Dr. Roy Spencer, a professor of meteorology at the University of Alabama-Huntsville (UAH), was the guest speaker for HAL5's monthly meeting this week. He is a self-described global warming skeptic, which is a label that is bound to cause him trouble in certain sections of the news media. Spencer has probably earned himself an extra dose of opprobium by being the "official climatologist" of Rush Limbaugh's Excellence in Broadcasting network.
Regardless of his reputation in the media, Dr. Spencer is a serious climate scientist, and seems a rather low-key guy to be associated with Rush. Be that as it may, Spencer is a clear, fine speaker with a good sense of humor and patient, calm demeanor, which he no doubt needs when addressing critics in the media, the classroom, or in Congress.
What, exactly, does it mean to be a global warming skeptic? In the case of Spencer, it means a few things:
- He does not deny that global warming has occurred in the last century. However, he notes that this is part of a general increase that has occurred since the "Little Ice Age," which lasted from around 1300 to 1850. The Little Ice Age, in turn, was preceded by the Medieval Warm Period, when average global temperatures were the same (or higher) than what they are now.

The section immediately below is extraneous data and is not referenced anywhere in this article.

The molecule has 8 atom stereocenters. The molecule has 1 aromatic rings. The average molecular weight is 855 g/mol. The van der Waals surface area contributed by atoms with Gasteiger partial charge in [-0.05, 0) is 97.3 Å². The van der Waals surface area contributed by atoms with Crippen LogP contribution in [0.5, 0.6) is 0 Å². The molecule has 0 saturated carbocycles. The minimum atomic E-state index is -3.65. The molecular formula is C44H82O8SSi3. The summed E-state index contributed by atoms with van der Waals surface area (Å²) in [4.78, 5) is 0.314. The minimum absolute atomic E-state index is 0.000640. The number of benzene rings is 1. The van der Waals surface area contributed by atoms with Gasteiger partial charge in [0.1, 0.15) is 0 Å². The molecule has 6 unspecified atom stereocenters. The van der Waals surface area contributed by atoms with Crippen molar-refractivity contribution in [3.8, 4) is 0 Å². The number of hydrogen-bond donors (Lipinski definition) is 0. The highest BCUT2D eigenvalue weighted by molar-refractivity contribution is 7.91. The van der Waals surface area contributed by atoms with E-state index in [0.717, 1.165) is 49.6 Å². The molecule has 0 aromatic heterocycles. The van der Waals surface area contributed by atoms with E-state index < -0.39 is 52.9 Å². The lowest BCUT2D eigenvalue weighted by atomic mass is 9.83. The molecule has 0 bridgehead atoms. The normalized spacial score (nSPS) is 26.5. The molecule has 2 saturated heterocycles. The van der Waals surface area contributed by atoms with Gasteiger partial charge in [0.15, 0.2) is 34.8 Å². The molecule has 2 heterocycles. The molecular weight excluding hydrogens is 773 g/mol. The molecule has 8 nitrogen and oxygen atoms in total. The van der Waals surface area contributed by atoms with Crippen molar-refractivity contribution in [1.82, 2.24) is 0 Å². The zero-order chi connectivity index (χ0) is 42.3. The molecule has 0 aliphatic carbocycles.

- He does question exactly how much of that warming is the result of human-based activities, such as burning fossil fuels.
- He does focus on the data related to climate change (actual numbers), not just rhetoric. (My big gripe with the global warming hysteria has been that I don't believe people repeating assertions proves that said assertions are true. Related to that gripe is a personal reaction to any mass movement: I don't like to be pushed around. People need to reason with me if they want to get their point across--I'll accept comprehensive data, not selective data, and not anecdote-based scare-mongering. But I digress.)
- He does question some of the assumptions made by the physics-based computer climate models that have been used by James Hansen and others to declare that a global warming crisis is in the making (or already happening).
- He does not believe that the Earth's climate system is hypersensitive to human activities.
- He does believe that the natural processes of our planet have a larger impact on weather (short-term trends) and climate (long-term trends) than human activities.
- He does believe that the climate model-makers have their causes and effects reversed.
I'll focus on the last point, since that was the focus of Spencer's talk. I'll have to use English-major terms here, since I'm not a scientist. He began by explaining that the Earth's atmosphere tends toward equilibrium, with the amount of heat absorbed from sunlight equalling the amount of infrared radiation (heat) radiated into space. The basic premise of global warming and the "greenhouse effect" is that excessive carbon dioxide created by human activities is disturbing this equilibrium. This is happening because carbon dioxide (CO2) is creating more clouds, preventing heat from escaping into space.